Cagiva Mito 500 Prototype

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Italian beauty. Frame: and rolling gear for the prototype Husqvarna 501-powered Cagiva Mito 500 are carry-over Mito 125 items. Weight: is minimal, wheelbase is compact. Seat height is 29.9 inches, low for a modern-day sportbike.
Now it has been revived—and with the real amateur spirit. One of the riders is Roberto Tamiazzo, a former member of the Cagiva 500cc GP technical team and a competent mechanic and rider. Working in Cagiva’s R&D department, he has the opportunity to test, tune and hone nearly everything being produced there, Husqvarna Engine: s included. He thought it logical to build his own Super Mono racer by transplanting a four-stroke Husqvarna 501 into a Cagiva Mito 125 chassis. Conceived as a ¾-scale Ducati 916, the Mito two-stroke was a good-looking piece (see lead photo). Still is. Anyway, he did some copy/paste graphics trickery on his computer and found that the potent enduro-oriented Engine: didn’t need a pry bar to help it fit into the Mito Frame: . Even the chain line was the same!

The operation was completed in a fairly short time—as a strictly private venture. Only modification was the insertion of special rubber bushings into the front Engine: mount to completely cancel residual vibration the balancing shaft (originally conceived for the then-250cc Single) could not deal with. The bike performed superbly at the track, and at that stage the concept received some attention from top management. The bike was refurbished for the show circuit and audiences expressed great approval for a bike that would be great fun on the road—though it had better be a very twisty one!—for a small investment.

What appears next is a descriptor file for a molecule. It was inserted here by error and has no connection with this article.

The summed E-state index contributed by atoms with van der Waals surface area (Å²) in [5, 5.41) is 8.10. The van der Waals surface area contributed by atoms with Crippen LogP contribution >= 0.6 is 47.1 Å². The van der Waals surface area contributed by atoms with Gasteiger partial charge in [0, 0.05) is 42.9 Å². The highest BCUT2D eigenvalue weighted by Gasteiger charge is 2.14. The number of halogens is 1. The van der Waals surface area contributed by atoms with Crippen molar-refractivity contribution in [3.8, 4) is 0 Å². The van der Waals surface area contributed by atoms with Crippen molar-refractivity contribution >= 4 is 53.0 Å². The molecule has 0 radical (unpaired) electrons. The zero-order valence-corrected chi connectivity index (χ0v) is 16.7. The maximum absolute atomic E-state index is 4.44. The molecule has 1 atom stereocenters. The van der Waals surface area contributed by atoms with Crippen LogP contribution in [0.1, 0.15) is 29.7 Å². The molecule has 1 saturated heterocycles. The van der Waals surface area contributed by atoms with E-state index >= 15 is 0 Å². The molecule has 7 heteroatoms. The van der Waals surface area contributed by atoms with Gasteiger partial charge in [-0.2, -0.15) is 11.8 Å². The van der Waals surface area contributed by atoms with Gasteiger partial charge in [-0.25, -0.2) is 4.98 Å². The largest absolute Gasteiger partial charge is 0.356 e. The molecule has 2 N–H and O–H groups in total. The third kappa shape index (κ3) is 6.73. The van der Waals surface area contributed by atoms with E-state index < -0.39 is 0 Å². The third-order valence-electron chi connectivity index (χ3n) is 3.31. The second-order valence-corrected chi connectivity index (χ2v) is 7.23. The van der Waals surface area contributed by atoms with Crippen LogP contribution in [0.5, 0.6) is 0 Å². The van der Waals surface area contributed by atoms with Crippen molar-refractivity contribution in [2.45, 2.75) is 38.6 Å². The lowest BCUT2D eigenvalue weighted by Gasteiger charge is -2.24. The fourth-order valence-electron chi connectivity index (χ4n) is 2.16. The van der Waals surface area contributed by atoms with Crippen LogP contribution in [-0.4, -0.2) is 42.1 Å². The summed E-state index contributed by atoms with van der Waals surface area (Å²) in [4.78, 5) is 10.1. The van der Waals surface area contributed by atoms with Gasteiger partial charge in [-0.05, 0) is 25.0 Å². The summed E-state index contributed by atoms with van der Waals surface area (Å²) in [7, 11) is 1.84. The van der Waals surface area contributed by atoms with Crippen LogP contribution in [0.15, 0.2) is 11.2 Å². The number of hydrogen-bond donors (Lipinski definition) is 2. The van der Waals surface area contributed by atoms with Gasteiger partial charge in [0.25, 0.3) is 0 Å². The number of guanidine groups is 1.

Simplicity begets simplicity. When you have less than 300 pounds to stop, a single disc will do just fine, thanks.
Tamiazzo is working to reduce Engine: vibration even further and improve long-term reliability. Or he may develop a new, application-specific Engine: . In the case of the latter, he has identified the ideal displacement to be around 580cc. It would have a very short stroke, dual overhead camshafts and four valves and produce around 80 horsepower. There would be a lot of the Husky unit in it, but for longevity purposes the pressed crankshaft turning on roller and needle bearings would have to be replaced with a solid shaft running on plain bearings. Above all, it had better be as compact as the Husky 501, a 97.0 x 67.8mm, dohc four-valver now sporting Mikuni electronic fuel-injection and producing no less than 60 hp and 38 ft.-lb. of torque, more than adequate for outstanding performances from a bike that only weighs 293 pounds.

Maybe this prototype will start a new trend. If not, it’s still not bad for a one-man (though highly experienced) effort.

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